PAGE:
- Post by MysteryPeople Contributor Meike Alana
In Larry D. Sweazy’s latest foray into the darker side of human nature, Where I Can See You, disgraced Detroit detective Hud Matthews returns to his hometown, the once-thriving lakeside community of Demmie Lake, which has fallen on hard times. Haunted by the disappearance of his mother when he was only 8 years old, Hud is determined to find out exactly what happened to her all those decades ago. But almost immediately after his arrival, the town is rocked by a seemingly senseless murder. While Hud races to find the killer, the body count begins to rise—and it seems that Hud may be the pursued as well as the pursuer as he uncovers long-held secrets that threaten to expose truths that have been hidden for far too long.
Read More »
- Review by Event Staffer and Mystery Enthusiast Meike Alana
Larry D. Sweazy’s latest Marjorie Trumaine mystery, See Also Deception, is an atmospheric tale of small-town secrets with a retro feel that is a solid entry in the series.
Marjorie Trumaine is a North Dakota farmwife who took up indexing as a way to make ends meet during the tougher crop seasons—a job that has taken on much more significance since her husband Hank was blinded and paralyzed in a hunting accident some time ago. She often calls on the local librarian, Calla Eltmore, for informational assistance in the completion of her indexing duties. When Calla is found dead at work, due to an apparent suicide, Marjorie has trouble believing that Calla would have killed herself. Her suspicions are further aroused when she notices something odd at Calla’s wake, but the police don’t seem to take her concern seriously. Marjorie sets out to learn more, all while taking care of the ailing Hank. The web of secrets she begins to unravel turn ever more threatening when it becomes apparent that someone may be willing to kill to keep those secrets hidden.
Marjorie is a fascinating character who I’ve come to admire deeply in my two literary outings with her. We see in flashbacks that she and Hank had a charmed romance—he is the only man she has ever loved, and loved deeply, ever since she first set eyes on him in grade school. Yet she isn’t bitter or self-pitying about their changed circumstances—she accepts full responsibility for his considerable care, and his well-being is always at the forefront of her mind. Life on a North Dakota farm in the 1960’s can be deeply isolating—Marjorie feels like “the only person in the world, stranded and alone on a planet of my own making”–but the loneliness suits Marjorie and her private nature. The descriptions of the vast plains and the unrelenting wind are where Sweazy’s prose truly excels.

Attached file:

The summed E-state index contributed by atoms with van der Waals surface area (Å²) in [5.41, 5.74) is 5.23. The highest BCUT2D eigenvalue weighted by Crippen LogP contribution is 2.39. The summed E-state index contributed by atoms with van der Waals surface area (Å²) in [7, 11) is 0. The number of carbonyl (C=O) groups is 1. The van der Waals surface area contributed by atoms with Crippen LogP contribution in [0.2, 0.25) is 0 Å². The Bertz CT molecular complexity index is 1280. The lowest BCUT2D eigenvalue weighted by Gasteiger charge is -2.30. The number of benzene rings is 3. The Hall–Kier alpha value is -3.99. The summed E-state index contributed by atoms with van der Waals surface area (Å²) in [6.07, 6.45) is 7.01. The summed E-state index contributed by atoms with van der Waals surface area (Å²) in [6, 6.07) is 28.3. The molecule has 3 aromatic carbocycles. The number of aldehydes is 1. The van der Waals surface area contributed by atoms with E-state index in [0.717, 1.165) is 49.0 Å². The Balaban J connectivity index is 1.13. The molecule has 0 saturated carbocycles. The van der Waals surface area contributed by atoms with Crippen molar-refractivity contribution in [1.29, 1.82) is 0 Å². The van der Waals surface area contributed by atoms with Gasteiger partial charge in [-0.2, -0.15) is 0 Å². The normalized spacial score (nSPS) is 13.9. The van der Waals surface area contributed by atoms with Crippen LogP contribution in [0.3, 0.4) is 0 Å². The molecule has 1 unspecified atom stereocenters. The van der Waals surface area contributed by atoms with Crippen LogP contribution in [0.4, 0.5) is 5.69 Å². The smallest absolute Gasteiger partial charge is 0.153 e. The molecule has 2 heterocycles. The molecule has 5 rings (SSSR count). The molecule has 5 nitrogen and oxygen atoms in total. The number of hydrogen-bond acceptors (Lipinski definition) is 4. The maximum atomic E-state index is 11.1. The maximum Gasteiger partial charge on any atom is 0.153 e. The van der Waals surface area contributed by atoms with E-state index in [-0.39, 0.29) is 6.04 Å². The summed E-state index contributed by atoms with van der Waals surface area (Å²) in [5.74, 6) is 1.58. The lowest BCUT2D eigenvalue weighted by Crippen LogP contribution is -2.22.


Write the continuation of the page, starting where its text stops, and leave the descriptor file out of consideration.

Larry D. Sweazy is the author of See Also Murder (the first Marjorie Trumaine novel); last year’s A Thousand Falling Crows (a stand-alone thriller set in dust-bowl era Texas); and nine other novels. He has published over sixty non-fiction articles and short stories, many of which have won or been nominated for awards. His is a unique voice in the genre.
You can find copies of See Also Deception on our shelves and via bookpeople.com.
- Review by Crime Fiction Coordinator Scott Montgomery
The outlaw era of the 1930s conjures up a certain rustic romance. It’s meeting of wild west and Tommy-gun times; local law and Texas rangers hot on the heels of Baby-Face Nelson and Pretty Boy Floyd. Larry D. Sweazy plays to that legendary period while getting to its dark underbelly with A Thousand Falling Crows.
He gives us a stalwart and struggling hero with aging Texas Ranger Sonny Burton. Sweazy immediately throws us into the action as Sonny attempts to apprehend bank-robbing gangsters Bonnie and Clyde. Unfortunately the confrontation take him out of action, losing him the use of his arm. Feeling useless, he is asked by Aldo, a worker at the hospital he recuperated at, to locate Aldo’s missing daughter, Carmen, who he fears has fallen in with some robbers with their own Dillinger dreams. The search ties in with an even darker criminal mind, leaving women’s dead bodies in rural fields across the Southwest.
Sweazy completely drops us into the period. You can tell he has done his research, since he doesn’t rub it in your face all the time. Like everything in the book, it is expressed through character. He gives us a sense of time and place through Sonny’s eyes. When we meet up with the legendary and controversial Ranger Frank Hamer, much is expressed by Sonny’s envy of the gun Frank carries.
Sweazy also knows how to use character to push plot. Moving between the point of views of Sonny, the criminals, and Carmen, he creates tension and pace. Mood is even created by another set of characters, a large flock of crows waiting for a killer to provide their next meal of the dead.
A Thousand Falling Crows puts you on an dirt road with fast fords and flying bullets, weaving in a dark and gritty undercurrent. This is Texas period crime fiction at its finest. I hope to see more of Sonny Burton.
You can find copies of A Thousand Falling Crows on our shelves and via bookpeople.com.